Sunrise on Cadillac Mountain, the highest point on the North Atlantic seaboard. Between October and March, it is the first place to view the sunrise in the United States. Alex Bryan, a climatologist with the DOI Northeast Climate Science Center (managed by USGS) is implementing scenario planning techniques to help Acadia National Park identify potential future climate conditions, enabling...
Photo of USGS scientist Jayne Belnap examining instrumentation to measure photosynthetic rates of biocrusts.
September 29, 2016
USGS scientist Jayne Belnap examines instrumentation to measure photosynthetic rates of biocrusts. Arid and semiarid ecosystems are expected to experience significant changes in temperature and precipitation patterns, which may affect soil organisms in ways that cause surfaces to become lighter in color and thus reflect more sunlight, according to a new USGS study.
Photo of Biocrust outdoor testing plots
September 26, 2016
USGS scientists created outdoor testing plots where large squares of biocrusts were exposed to different warming and precipitation factors over time. Researchers not only looked at how the biocrusts responded, but also measured the amount of energy that the different biocrust communities reflected back into the atmosphere relative to how much energy came in from the sun. Arid and semiarid...
Photo of biocrust outdoor testing plots.
September 26, 2016
USGS scientists created outdoor testing plots where large squares of biocrusts were exposed to different warming and precipitation factors over time. Researchers not only looked at how the biocrusts responded, but also measured the amount of energy that the different biocrust communities reflected back into the atmosphere relative to how much energy came in from the sun. Arid and semiarid...
Photo of outdoor testing plots where biocrusts were exposed to different warming and precipitation factors over time.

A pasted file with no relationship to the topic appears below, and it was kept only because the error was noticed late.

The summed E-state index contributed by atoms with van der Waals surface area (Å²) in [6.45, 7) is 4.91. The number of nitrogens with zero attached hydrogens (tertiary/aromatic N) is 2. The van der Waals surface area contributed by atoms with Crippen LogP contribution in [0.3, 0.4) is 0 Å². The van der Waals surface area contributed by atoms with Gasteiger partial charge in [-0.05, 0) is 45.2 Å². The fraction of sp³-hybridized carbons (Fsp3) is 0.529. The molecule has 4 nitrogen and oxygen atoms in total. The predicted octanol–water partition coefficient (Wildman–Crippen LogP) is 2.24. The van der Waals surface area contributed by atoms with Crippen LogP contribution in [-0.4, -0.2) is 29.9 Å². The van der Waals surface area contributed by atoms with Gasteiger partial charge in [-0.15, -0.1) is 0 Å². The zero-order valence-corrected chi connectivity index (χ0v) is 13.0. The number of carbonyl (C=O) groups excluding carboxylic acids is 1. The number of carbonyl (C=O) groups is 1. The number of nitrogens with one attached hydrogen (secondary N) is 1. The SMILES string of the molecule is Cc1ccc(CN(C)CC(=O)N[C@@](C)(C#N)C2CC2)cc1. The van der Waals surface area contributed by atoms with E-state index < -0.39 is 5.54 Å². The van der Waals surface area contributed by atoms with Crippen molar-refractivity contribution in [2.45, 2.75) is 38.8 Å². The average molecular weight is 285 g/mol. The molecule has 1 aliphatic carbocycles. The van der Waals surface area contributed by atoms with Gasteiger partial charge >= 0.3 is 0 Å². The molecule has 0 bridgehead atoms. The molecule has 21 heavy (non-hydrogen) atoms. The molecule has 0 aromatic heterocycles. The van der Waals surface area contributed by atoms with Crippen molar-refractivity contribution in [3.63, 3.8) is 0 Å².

September 26, 2016
USGS scientists created outdoor testing plots where large squares of biocrusts were exposed to different warming and precipitation factors over time. Researchers not only looked at how the biocrusts responded, but also measured the amount of energy that the different biocrust communities reflected back into the atmosphere relative to how much energy came in from the sun. Arid and semiarid...
Filter Total Items: 170
Dr. William Pecora, USGS Director, 1965-71
September 21, 2016

An annual award for outstanding achievement in remote sensing

Canyonlands National Park as seen by Landsat 8
September 21, 2016

Toward a space-based perspective of our planet in the 1960s

Ariel photo of the Yukon-Kuskokwim Delta
September 20, 2016

New research from the U.S. Geological Survey and partners illustrates how climate change is perceived among different generations of indigenous residents in subarctic Alaska. While all subjects agreed climate change is occurring, the older participants observed more overall changes than the younger demographic.

An American pika collects grass and flowers to stockpile its winter food supplies.
August 25, 2016

American pikas – small herbivores that typically live in rocky slopes, known as talus, across many mountain ranges in the American West – are disappearing from some locations across the West due to climate change, according to a study by the U.S. Geological Survey and some of its partners.